Iranian female converts charged with apostasy
|PIC1|The US-based International Christian Concern said it has learned from Elam ministries in Iran Wednesday that Maryam Rustampoor and Marzieh Amirizadeh were unexpectedly taken to appear before the court on Tuesday morning and were formally charged by the judge.
Elam is a ministry that specialises in serving the growing church in Iran.
However, in a positive development, the report said the judge had dropped the earlier charge of anti-state activities. Their case has now been transferred from the revolutionary court to the regular courts. The women and their lawyer are said to be pleased with this development.
The two converts were arrested on March 5 for leaving Islam and embracing Christianity. They were placed in solitary confinement in Evin prison, where they are reportedly deprived of medical attention and have often been blindfolded during interrogations lasting several hours prior to being charged this week.
Iranian officials had accused them of "anti-state activities" following their conversion from Islam to Christianity. After five months, they were tried on August 9 by the revolutionary court and ordered to recant their faith in Christ which they reportedly said they would never do. The women have remained in prison until their appearance again in court on Tuesday when they were finally charged.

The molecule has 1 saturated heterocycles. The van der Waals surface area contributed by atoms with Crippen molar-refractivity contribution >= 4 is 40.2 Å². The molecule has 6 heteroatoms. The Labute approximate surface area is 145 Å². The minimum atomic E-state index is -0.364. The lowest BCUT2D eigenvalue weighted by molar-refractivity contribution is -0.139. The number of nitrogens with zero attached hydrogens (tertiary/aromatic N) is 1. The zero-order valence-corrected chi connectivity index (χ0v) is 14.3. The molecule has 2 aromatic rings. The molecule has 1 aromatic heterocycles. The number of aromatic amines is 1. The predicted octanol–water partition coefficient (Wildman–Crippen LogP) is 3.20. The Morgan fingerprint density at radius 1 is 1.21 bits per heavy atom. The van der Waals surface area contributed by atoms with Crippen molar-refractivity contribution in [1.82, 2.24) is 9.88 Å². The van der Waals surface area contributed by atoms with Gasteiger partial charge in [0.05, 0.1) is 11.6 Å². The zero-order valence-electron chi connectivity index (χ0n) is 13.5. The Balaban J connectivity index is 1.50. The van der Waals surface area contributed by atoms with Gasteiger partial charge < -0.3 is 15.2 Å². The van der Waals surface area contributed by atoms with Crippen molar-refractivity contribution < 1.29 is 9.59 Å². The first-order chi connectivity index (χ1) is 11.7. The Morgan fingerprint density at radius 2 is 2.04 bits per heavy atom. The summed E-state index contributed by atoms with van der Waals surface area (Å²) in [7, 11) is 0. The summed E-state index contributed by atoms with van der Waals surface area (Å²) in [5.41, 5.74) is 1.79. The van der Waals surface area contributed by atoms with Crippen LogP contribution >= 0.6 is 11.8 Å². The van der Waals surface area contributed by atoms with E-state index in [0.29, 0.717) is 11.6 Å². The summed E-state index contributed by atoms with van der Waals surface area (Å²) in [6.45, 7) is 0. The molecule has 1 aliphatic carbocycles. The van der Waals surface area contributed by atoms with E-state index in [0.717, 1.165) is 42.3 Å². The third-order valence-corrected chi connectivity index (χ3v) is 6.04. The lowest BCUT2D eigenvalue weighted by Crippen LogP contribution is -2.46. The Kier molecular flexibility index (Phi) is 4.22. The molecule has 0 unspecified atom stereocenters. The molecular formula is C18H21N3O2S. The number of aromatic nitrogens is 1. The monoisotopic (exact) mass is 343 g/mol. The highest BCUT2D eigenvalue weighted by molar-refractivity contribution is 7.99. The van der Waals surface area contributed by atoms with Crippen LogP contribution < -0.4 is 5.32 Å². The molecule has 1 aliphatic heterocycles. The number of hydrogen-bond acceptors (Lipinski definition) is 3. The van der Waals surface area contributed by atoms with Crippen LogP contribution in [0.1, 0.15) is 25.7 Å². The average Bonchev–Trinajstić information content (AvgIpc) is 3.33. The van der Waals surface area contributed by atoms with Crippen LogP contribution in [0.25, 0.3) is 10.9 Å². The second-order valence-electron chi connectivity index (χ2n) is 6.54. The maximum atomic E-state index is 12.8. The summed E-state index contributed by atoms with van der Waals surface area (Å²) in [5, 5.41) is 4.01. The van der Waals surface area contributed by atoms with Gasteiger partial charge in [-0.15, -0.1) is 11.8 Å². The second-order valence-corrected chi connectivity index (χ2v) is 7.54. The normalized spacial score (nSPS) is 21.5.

Elam ministries said both of the women were in poor health. On October 4, Rustampoor suffered severe food poisoning and was given medical attention after much insistence.
In an interview with the Voice of America Persian News Network, Rustampoor and Amirizadeh’s lawyer said, “My clients are not prepared to lie about their faith under any condition.”
ICC has meanwhile welcomed the latest decision of the court not to charge them with anti-state activities.
“We welcome the move by the Iranian court to drop the charges of anti-state activities against Maryam and Marzieh. We urge Iranian officials to drop charges of apostasy and propagation of Christianity, as well,” said Jonathan Racho, ICC’s regional manager for Africa and the Middle East.
“As party to the International Covenant on Civil and Political Rights, Iran has an obligation to respect the right of Maryam and Marzieh to follow the religion of their choice,” he added.
ICC has requested Christians worldwide to “continue to pray for the release of the two converts and also for the “improvement of their health.”